“Morale of planning department staff reached critically low levels,” Stevens said.
The department had been under the leadership of former community development director Neal Starkebaum since May 2019, and in fall 2022, it became apparent it was struggling.
“Staff turnover is an indicator of ineffective management, and we were seeing some staff turnover,” Stevens said. “And so we took steps to address that.”
In an email, obtained by The Durango Herald through an open records request, Stevens asked to meet with Starkebaum on Nov. 17 to discuss a performance improvement plan. Starkebaum submitted his resignation in response to that email. His last day was Dec. 2.
“I was very concerned in December,” Stevens said.
In addition to trouble at the helm, Stevens and Murphy noted that vicious public comments have taken a toll on staff members as well.
Although planners are not elected, they occupy high-profile, public-facing positions. And the negative comments from members of the public directed at the staff members who are working to navigate county codes can make retention even more difficult.
“People talk to me at City Market,” Murphy said. “... Those conversations are never positive, of what we’re doing right.”
Murphy is the planner working with the developer who has proposed building a controversial luxury RV park in the Animas Valley. Opponents of the project have submitted comments targeting him personally.
“To have personal attacks lobbed on staff by name, it is really disturbing,” Stevens said.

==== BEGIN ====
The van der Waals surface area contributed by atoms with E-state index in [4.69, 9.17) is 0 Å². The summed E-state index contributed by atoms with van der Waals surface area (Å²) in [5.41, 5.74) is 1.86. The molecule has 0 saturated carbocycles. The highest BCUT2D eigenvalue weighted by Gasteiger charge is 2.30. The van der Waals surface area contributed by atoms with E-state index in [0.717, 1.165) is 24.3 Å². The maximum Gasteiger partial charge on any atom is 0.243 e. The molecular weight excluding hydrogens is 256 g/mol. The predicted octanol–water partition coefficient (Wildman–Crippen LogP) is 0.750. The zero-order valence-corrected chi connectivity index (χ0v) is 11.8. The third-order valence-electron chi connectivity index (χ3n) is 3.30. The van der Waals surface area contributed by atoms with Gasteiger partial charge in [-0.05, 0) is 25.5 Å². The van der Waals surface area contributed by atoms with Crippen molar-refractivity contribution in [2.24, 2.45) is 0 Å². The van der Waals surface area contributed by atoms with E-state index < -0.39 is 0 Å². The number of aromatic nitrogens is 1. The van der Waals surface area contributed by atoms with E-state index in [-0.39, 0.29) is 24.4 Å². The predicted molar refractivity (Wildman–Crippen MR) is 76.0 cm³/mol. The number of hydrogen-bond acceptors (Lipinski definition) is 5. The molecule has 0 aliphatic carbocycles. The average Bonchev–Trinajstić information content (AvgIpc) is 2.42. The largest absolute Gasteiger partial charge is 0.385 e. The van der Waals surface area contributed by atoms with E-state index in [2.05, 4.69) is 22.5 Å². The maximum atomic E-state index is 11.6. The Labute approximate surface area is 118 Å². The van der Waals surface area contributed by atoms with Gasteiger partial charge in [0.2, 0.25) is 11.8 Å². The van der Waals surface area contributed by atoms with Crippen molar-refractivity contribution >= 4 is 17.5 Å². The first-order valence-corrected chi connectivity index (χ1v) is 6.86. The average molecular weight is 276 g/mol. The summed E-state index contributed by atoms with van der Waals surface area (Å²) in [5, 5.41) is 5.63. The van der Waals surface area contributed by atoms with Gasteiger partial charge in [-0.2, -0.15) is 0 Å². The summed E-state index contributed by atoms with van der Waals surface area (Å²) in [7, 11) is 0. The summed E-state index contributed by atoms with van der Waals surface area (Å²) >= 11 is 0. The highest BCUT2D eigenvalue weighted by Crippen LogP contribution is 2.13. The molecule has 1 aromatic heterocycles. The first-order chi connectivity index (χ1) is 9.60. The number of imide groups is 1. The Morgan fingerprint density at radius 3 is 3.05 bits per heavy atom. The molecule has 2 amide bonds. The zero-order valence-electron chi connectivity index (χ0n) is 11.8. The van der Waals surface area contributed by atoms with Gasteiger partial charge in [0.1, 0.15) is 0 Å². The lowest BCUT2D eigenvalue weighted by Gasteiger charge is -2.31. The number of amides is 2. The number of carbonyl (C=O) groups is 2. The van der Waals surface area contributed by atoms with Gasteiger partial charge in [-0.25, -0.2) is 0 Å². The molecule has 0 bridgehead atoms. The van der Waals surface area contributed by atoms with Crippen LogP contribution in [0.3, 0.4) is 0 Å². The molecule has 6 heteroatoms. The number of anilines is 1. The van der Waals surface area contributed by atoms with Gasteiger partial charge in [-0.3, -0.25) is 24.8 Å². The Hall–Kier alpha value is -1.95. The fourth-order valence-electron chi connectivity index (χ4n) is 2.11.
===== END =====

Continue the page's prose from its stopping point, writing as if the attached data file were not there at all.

Stevens says solutions to both long-term and short-term challenges facing the department are underway.
Within days of Starkebaum’s resignation, Stevens convinced Hall, the city’s recently retired community development director, to fill the director position in an interim capacity. Hall’s first day was Jan. 3.
A national recruiting effort is now underway to find a qualified person to fill the position permanently.
With respect to staffing other positions, Stevens said every employer goes through challenging periods.
“We are, as an organization, doing pretty good right now,” he said. “We just had an incredibly harsh winter. My road and bridge crew? Fully staffed. (They are) driving plows on 12-hour shifts on icy roads in the dark.”
The county also hired temporary administrative staff to handle intake work, freeing up planners to handle the more technical planning work.
In addressing longer-term challenges, Stevens says the county is slowly seeing the benefits of the new land-use code, passed in 2020.
“We have not achieved success,” he said. “... What we are seeing is that it so far has been successful. ... We’re moving the needle in the right direction.”
The code now streamlines approvals and frontloads certain elements of the planning process to avoid doing unnecessary work on projects that are not compatible with certain elements of the code regulations. The more comprehensible code has also allowed the county to contract planning work out to a consultant.
Stevens added that the county is addressing necessary amendments to the code as minor gaps are revealed through its use.
“There are a lot of developers who have long memories about how it used to be,” Stevens said. “We’re trying to change that.”